Lee/Hendry Landfill












Ash Monofill Landfill













Lee/Hendry Landfill landscape












Leachate Collection Sump

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The Lee/Hendry Regional Disposal Facility
(aka the Lee/Hendry Landfill)



The Lee/Hendry Landfill, located in adjoining Hendry County, accepts inert ash residue generated at the Waste-To-Energy facility as well as bypass refuse from the solid waste transfer station and residuals from the construction and demolition debris recycling facility.

The facility consists of a 30 acre Class I (MSW) disposal area, a 16 acre Ash Monofill and a 25 acre Class III (construction and demolition debris) area.  Each area has not been developed to its full extent.  The total acreage available for development for each area is 90 acres Class I, 35 acres Ash Monofill, and 128 acres for Class III material.   

The Class I and Ash Monofill landfills are double composite high-density polyethylene (HDPE) lined areas with leachate detection as well as leachate collection zones. 

Although not required under current regulations, the Class III area is lined with a single composite liner. 

To support the disposal areas, three sets of leachate ponds collect and store leachate from the individual areas.  Total storage capacity is approx. nine million gallons.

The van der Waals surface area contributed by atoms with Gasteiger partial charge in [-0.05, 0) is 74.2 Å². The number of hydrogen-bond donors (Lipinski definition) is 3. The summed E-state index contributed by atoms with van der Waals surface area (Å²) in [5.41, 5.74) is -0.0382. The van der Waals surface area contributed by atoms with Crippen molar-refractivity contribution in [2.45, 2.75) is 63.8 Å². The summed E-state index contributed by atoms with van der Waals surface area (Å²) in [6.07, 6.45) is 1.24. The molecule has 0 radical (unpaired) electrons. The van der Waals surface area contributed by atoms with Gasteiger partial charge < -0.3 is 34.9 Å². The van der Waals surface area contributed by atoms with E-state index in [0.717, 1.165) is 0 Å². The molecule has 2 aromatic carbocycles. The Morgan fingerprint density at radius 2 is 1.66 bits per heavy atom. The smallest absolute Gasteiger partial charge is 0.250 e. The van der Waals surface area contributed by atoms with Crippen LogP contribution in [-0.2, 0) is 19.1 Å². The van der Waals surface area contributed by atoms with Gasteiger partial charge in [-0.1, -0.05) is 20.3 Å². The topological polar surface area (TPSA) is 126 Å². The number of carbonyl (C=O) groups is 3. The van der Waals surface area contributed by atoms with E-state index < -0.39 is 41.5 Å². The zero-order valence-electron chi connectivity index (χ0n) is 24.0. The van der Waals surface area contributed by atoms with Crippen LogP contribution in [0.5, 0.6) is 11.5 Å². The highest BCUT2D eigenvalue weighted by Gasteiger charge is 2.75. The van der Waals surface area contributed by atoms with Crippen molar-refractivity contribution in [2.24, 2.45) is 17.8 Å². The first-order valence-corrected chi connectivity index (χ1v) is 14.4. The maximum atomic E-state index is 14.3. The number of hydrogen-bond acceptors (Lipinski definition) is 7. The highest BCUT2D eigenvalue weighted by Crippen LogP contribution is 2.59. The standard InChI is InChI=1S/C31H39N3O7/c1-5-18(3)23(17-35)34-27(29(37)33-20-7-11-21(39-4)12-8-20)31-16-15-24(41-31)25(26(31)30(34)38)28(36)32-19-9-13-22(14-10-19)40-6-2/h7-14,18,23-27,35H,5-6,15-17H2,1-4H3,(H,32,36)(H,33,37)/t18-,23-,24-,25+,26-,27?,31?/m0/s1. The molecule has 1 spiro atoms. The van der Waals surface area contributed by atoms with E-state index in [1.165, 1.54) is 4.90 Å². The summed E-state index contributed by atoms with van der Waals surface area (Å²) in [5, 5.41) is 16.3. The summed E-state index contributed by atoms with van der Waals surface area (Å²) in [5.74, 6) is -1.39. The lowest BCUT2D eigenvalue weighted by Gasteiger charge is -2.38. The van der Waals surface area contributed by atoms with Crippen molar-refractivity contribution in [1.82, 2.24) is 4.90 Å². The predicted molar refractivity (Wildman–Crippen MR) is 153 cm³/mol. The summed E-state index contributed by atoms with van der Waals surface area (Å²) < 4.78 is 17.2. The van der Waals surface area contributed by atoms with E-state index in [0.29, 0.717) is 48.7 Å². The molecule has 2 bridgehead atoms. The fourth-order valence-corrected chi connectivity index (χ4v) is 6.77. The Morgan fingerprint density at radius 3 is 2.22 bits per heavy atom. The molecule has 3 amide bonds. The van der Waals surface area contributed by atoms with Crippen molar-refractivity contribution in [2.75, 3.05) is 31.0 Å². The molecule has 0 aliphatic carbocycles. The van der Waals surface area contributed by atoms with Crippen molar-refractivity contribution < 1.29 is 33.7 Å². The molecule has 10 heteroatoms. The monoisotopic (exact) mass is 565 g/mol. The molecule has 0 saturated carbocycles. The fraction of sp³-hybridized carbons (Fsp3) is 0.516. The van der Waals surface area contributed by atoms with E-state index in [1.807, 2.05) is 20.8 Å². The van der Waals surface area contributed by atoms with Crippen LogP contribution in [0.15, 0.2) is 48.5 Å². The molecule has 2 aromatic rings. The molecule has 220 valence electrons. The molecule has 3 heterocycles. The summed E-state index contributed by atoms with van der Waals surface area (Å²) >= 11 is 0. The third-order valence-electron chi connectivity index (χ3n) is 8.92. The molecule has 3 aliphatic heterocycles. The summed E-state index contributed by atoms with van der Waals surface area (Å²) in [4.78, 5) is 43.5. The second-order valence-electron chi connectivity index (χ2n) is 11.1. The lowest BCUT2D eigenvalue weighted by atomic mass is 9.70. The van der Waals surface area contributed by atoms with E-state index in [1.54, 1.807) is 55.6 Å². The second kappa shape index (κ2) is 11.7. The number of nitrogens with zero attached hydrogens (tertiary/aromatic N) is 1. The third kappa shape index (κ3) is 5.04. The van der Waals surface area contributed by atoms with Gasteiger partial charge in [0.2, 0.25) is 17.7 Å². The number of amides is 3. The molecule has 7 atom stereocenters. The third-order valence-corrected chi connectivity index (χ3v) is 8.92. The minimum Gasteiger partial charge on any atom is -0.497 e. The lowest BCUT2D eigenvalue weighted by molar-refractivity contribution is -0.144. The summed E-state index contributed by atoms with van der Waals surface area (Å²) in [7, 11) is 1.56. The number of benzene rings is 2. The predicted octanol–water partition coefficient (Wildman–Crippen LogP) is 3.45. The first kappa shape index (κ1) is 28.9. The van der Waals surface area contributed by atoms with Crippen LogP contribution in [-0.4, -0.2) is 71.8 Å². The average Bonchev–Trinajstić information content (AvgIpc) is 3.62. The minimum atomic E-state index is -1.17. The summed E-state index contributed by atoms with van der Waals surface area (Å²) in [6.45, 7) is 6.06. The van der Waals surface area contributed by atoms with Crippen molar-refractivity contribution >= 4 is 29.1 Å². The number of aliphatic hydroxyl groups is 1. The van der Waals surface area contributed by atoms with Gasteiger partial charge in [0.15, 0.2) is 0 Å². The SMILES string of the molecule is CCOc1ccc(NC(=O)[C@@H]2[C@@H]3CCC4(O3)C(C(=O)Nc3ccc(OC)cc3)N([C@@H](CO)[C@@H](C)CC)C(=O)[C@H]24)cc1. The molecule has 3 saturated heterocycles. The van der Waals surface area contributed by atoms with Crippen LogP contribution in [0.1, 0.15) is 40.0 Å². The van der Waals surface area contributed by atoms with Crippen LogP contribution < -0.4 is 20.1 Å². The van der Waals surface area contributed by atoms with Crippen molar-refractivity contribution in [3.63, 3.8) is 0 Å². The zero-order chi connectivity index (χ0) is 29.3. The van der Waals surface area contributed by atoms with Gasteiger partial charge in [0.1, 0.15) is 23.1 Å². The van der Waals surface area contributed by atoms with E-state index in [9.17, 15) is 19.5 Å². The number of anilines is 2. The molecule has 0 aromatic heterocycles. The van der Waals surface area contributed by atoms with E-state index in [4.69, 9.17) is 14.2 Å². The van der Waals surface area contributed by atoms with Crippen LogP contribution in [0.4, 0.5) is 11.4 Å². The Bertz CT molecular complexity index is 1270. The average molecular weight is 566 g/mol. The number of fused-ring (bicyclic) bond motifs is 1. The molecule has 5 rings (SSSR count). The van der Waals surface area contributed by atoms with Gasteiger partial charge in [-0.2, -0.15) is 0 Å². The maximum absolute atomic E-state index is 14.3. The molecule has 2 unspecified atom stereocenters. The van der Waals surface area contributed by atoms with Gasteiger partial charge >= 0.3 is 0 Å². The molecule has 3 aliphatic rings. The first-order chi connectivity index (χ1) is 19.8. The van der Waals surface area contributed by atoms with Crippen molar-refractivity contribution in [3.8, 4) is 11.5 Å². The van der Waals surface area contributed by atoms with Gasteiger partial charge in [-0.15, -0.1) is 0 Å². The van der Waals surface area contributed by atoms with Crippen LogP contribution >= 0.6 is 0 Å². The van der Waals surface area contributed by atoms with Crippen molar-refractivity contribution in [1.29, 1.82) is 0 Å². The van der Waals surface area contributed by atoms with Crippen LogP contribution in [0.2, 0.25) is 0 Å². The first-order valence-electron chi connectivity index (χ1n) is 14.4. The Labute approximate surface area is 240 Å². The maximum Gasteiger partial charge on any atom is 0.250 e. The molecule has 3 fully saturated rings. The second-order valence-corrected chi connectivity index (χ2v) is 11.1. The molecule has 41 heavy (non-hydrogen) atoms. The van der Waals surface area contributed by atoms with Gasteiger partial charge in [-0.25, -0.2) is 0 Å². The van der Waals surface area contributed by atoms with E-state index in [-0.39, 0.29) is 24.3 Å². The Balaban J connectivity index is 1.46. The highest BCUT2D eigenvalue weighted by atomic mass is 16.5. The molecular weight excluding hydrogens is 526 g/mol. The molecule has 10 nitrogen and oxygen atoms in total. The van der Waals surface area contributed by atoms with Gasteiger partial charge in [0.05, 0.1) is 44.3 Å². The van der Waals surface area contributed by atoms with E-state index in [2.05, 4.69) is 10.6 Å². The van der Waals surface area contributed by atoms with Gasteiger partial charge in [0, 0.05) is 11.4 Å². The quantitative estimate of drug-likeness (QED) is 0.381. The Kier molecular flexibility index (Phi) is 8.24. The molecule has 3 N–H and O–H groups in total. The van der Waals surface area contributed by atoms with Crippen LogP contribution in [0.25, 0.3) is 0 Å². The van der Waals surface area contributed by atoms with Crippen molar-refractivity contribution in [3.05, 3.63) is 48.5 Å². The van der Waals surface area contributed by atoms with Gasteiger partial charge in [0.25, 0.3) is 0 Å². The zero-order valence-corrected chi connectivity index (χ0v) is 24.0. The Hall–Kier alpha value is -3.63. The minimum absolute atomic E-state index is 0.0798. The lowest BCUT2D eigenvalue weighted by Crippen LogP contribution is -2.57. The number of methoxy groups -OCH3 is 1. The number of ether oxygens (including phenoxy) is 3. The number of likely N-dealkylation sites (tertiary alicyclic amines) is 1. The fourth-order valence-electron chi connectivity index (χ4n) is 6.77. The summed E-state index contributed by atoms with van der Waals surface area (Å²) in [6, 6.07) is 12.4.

The Class I and Ash Monofill disposal areas incorporate environmental safeguards in their design.  These include detection layers between the liners which are monitored continuously and monitoring wells around the site which are sampled semi-annually to test gound water quality.  The Class III landfill is also part of the ground water monitoring network. A liquid waste material called leachate is generated within the landfill. Leachate is caused by the decomposition of the refuse and the percolation of rainwater through the waste material. Landfill practices minimize leachate production through effective daily and inermediate cover methodologies.

Designed to minimize environmental impact, great attention was given to landscaping, gas, and water pollution control at the landfill.  Operational procedures reqjuire covering refuse, which reduces the possibility of fire, odor, and gas mitigation.  No burning is allowed on site.  Although there are no odor or gas issues and the facility operates below the New Source Performance Standards (NSPS) threshold for gas collection and control system, Lee County has developed initial plans for landfill gas management in the event the landfill gas must be addressed in the future.

With the closure of the Gulf Coast Landfill, owned and operated by Waste Management of Florida Inc., in Fort Myers, Lee County has limited disposal area in the event of a natural disaster such as a hurricane, which is not uncommon for the Florida penninsula.  Part of the design capacity considerations in constructing the Class III disposal area was to ensure the availability of disposal space in the event of a need for quick community debris management.